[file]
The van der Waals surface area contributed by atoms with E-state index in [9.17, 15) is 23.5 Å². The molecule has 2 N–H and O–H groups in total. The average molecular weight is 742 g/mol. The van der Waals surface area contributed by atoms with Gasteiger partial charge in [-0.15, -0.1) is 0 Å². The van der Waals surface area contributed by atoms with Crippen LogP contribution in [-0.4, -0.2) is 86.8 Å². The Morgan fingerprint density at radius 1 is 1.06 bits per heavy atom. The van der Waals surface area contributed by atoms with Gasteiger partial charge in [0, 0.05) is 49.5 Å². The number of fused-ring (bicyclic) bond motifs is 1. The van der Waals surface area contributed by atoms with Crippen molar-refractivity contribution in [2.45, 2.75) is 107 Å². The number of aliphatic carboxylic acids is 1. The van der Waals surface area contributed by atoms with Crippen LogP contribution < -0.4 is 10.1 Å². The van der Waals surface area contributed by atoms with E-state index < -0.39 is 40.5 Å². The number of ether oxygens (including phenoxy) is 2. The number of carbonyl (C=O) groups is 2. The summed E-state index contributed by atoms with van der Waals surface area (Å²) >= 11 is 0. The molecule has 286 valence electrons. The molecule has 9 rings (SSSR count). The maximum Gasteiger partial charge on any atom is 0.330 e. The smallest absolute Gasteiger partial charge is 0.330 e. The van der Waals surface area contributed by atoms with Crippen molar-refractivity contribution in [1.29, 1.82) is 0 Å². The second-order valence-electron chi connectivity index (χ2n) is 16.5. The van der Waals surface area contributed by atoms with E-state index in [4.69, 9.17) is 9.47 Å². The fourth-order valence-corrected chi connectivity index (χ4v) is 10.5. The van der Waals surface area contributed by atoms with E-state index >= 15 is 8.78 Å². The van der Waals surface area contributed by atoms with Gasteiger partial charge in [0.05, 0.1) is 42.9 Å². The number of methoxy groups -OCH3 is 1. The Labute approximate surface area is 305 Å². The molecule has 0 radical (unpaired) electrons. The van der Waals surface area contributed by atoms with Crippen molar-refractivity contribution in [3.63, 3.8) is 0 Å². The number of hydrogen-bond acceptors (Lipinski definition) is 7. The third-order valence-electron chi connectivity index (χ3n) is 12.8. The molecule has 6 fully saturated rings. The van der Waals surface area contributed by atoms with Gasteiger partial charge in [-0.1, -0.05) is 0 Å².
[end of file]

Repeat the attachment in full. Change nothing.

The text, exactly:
The van der Waals surface area contributed by atoms with E-state index in [9.17, 15) is 23.5 Å². The molecule has 2 N–H and O–H groups in total. The average molecular weight is 742 g/mol. The van der Waals surface area contributed by atoms with Gasteiger partial charge in [-0.15, -0.1) is 0 Å². The van der Waals surface area contributed by atoms with Crippen LogP contribution in [-0.4, -0.2) is 86.8 Å². The Morgan fingerprint density at radius 1 is 1.06 bits per heavy atom. The van der Waals surface area contributed by atoms with Gasteiger partial charge in [0, 0.05) is 49.5 Å². The number of fused-ring (bicyclic) bond motifs is 1. The van der Waals surface area contributed by atoms with Crippen molar-refractivity contribution in [2.45, 2.75) is 107 Å². The number of aliphatic carboxylic acids is 1. The van der Waals surface area contributed by atoms with Crippen LogP contribution < -0.4 is 10.1 Å². The van der Waals surface area contributed by atoms with E-state index < -0.39 is 40.5 Å². The number of ether oxygens (including phenoxy) is 2. The number of carbonyl (C=O) groups is 2. The summed E-state index contributed by atoms with van der Waals surface area (Å²) >= 11 is 0. The molecule has 286 valence electrons. The molecule has 9 rings (SSSR count). The maximum Gasteiger partial charge on any atom is 0.330 e. The smallest absolute Gasteiger partial charge is 0.330 e. The van der Waals surface area contributed by atoms with Crippen molar-refractivity contribution in [1.29, 1.82) is 0 Å². The second-order valence-electron chi connectivity index (χ2n) is 16.5. The van der Waals surface area contributed by atoms with E-state index in [4.69, 9.17) is 9.47 Å². The fourth-order valence-corrected chi connectivity index (χ4v) is 10.5. The van der Waals surface area contributed by atoms with E-state index >= 15 is 8.78 Å². The van der Waals surface area contributed by atoms with Gasteiger partial charge in [0.05, 0.1) is 42.9 Å². The number of methoxy groups -OCH3 is 1. The Labute approximate surface area is 305 Å². The molecule has 0 radical (unpaired) electrons. The van der Waals surface area contributed by atoms with Crippen molar-refractivity contribution in [3.63, 3.8) is 0 Å². The number of hydrogen-bond acceptors (Lipinski definition) is 7. The third-order valence-electron chi connectivity index (χ3n) is 12.8. The molecule has 6 fully saturated rings. The van der Waals surface area contributed by atoms with Gasteiger partial charge in [-0.1, -0.05) is 0 Å².